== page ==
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Is Lisbon to Porto popular?

Lancer51

New Member
Time of past OR future Camino
September2012
I am looking to walk the Camino Portuguese next spring. It seems as though many start in Porto instead of Lisbon. I would like to have a longer Camino — so the question is - what is the Lisbon to Porto stretch like? Is it popular? Well marked? etc. Any thoughts would be helpful
 
The one from Galicia (the round) and the one from Castilla & Leon. Individually numbered and made by the same people that make the ones you see on your walk.
The 2024 Camino guides will be coming out little by little. Here is a collection of the ones that are out so far.
I am looking to walk the Camino Portuguese next spring. It seems as though many start in Porto instead of Lisbon. I would like to have a longer Camino — so the question is - what is the Lisbon to Porto stretch like? Is it popular? Well marked? etc. Any thoughts would be helpful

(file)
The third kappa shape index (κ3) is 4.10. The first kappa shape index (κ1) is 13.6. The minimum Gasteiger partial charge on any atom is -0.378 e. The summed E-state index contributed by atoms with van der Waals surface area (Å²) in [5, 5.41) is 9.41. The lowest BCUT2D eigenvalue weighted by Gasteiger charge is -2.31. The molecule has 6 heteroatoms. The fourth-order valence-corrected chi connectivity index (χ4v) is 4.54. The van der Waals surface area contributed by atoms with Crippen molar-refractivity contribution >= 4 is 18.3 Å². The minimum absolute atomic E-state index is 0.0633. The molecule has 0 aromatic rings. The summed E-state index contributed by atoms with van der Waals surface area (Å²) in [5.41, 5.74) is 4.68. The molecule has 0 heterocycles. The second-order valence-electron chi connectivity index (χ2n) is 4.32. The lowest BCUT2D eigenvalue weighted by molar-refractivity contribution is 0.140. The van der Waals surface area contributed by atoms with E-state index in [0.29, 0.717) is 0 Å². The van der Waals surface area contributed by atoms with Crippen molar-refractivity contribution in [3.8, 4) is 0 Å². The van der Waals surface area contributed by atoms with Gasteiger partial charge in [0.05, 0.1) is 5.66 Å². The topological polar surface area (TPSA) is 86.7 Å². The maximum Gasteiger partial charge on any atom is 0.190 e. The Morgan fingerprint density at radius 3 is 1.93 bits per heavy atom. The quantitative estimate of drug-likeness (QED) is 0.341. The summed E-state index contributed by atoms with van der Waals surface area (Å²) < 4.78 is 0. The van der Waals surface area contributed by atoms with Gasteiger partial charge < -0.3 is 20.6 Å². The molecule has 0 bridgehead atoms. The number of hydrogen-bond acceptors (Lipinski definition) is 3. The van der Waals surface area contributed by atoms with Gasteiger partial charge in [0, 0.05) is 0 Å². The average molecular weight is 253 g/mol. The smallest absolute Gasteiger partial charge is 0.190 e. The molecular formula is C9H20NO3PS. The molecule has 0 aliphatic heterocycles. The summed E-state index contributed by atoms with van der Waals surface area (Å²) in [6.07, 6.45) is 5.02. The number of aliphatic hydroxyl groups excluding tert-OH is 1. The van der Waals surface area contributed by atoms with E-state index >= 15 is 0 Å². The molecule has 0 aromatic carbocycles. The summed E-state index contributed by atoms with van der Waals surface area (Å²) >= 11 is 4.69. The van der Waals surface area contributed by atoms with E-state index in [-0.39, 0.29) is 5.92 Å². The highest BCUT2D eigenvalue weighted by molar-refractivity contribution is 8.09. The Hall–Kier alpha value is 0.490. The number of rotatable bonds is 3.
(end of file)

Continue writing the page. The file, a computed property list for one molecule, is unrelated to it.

I recently completed this route and wrote a blog post everyday (see below) . Imbedded in each post is a Relive video which will give you a further idea of each stage. A few stages are a bit urban but overall it’s a great walk and the Portuguese people are very welcoming . https://paulscamino.com/
 
I am looking to walk the Camino Portuguese next spring. It seems as though many start in Porto instead of Lisbon. I would like to have a longer Camino — so the question is - what is the Lisbon to Porto stretch like? Is it popular? Well marked? etc. Any thoughts would be helpful
I walked in the spring of 2023. Beautiful countryside, people, and some interesting places. I met less than 10 pilgrims between Lisbon and Porto.
 
The 2024 Camino guides will be coming out little by little. Here is a collection of the ones that are out so far.
I have read rather negative comments over time about starting from Lisbon, but every pilgrim path/trail/adventure is in the eye of the beholder, and see positive comments here.
I have been to all the well-known cities/towns mentioned by car after my Camino from Porto, but not sure that I would appreciate walking all of the in-between stages.